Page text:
The Wenhaston team have been waiting – quite impatiently – for the birds’ nesting season to end, as many of the activities onsite were (quite rightly) constrained by the restrictions. A few days after the season ended, therefore, the team tackled the improvement of the access across two waterways, the restricted nature of which has made it very difficult for the Trust to reach the major part of its 31 acres of land.
The roadway, crossing two culverts, which seems to have been made after closure and lifting of the SR by robbing out part of the railway embankment, had become severely overgrown, muddy, narrow, and damp. Until the new bridge is built – a substantial undertaking at about 30 metres in length – this culvert crossing is the only way for sponsors and other members to reach the trackbed from the public road.
A small but very dedicated team worked on in torrential rain to make this
happen (another complaint was received from some local objectors about this work, which – in the very wet and uncomfortable circumstances – was not very likely to encourage the volunteers to continue to give their time to their chosen charity). After a second workday (thankfully fine), and with the essential help of “Digger” Sean, using his wonderfully-eccentric machine to load recycled material for surfacing, the access is now navigable with ease. The culvert was edged to prevent material falling in and affecting drainage, and the path hardened (thanks to generous sponsorship of materials from Sean): further hardening will be necessary as the wetter weather shows up soft spots. Deliveries – for example, of fencing materials for the rebuilding of the SR boundary fence – can now be carried direct to the trackbed. Those generous sponsors who helped to pay for the land will finally be able to reach, see, and enjoy the 22 chains of original SR embankment and cutting – and of course our agricultural tenants will find the newly-improved access a great help.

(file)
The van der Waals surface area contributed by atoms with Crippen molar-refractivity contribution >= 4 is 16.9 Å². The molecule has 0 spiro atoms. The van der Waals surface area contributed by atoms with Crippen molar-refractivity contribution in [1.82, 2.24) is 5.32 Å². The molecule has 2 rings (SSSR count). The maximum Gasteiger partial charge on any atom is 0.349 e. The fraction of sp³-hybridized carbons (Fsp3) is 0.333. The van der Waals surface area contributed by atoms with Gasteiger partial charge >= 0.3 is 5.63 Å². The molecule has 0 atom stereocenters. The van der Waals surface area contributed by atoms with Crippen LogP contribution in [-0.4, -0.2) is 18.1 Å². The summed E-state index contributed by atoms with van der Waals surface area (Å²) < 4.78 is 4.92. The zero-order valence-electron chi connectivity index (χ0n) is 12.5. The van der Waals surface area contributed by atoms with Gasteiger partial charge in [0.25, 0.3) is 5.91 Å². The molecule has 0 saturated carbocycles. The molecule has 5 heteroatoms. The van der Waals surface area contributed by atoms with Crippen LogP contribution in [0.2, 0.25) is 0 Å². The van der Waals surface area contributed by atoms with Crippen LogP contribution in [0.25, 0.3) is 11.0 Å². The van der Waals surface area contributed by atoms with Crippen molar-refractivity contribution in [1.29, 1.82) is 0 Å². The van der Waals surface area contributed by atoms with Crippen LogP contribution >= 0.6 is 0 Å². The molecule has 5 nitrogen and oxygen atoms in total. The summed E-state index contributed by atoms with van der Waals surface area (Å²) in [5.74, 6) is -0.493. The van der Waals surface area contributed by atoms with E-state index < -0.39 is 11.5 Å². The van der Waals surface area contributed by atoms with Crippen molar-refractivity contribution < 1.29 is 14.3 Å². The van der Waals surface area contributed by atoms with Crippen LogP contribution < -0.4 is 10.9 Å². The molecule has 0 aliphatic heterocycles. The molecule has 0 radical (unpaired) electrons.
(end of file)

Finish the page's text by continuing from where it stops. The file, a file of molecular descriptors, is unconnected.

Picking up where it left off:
Cleared trackbed path
Sean also delivered four very substantial gateposts to site. These were originally used at the Trust workshop for packing under Coach 7: now this is on rails, we can recycle the posts, with replica gates, to help re-create the driftway (accommodation) crossing which was a historic feature of our trackbed section.
Toby again strimmed the access over the pastures – an endless job, which will continue to need doing as part of our scheduled maintenance. Grass and low woodland plants continue to colonise the cleared trackbed – if we can keep the nettles down (and there are several acres of them still onsite to keep the insects happy), this process will continue. Wildlife monitoring via motion-activated cameras is now in place, so we can ensure that we are not creating too much disturbance, and can also record species and numbers.
On a perhaps less positive note, the planning department of Suffolk Coastal District Council have now made it necessary, at the very last minute before the plans were to go before their committee, for us to make yet more changes to our April 2013 application: these will push the final decision back to October at the earliest, making the promised 8-week process into a 19-month-plus marathon. The Trust volunteers, members and supporters are beyond disgusted at this endless series of new objections, which, if valid, could have been raised in the spring of last year. The length of the process – and the uncertainty it provides – are making it very difficult indeed for the Trust to fulfil its lawful charitable purpose (which can be seen on the Charity Commission website – SRT is ref. 1117041).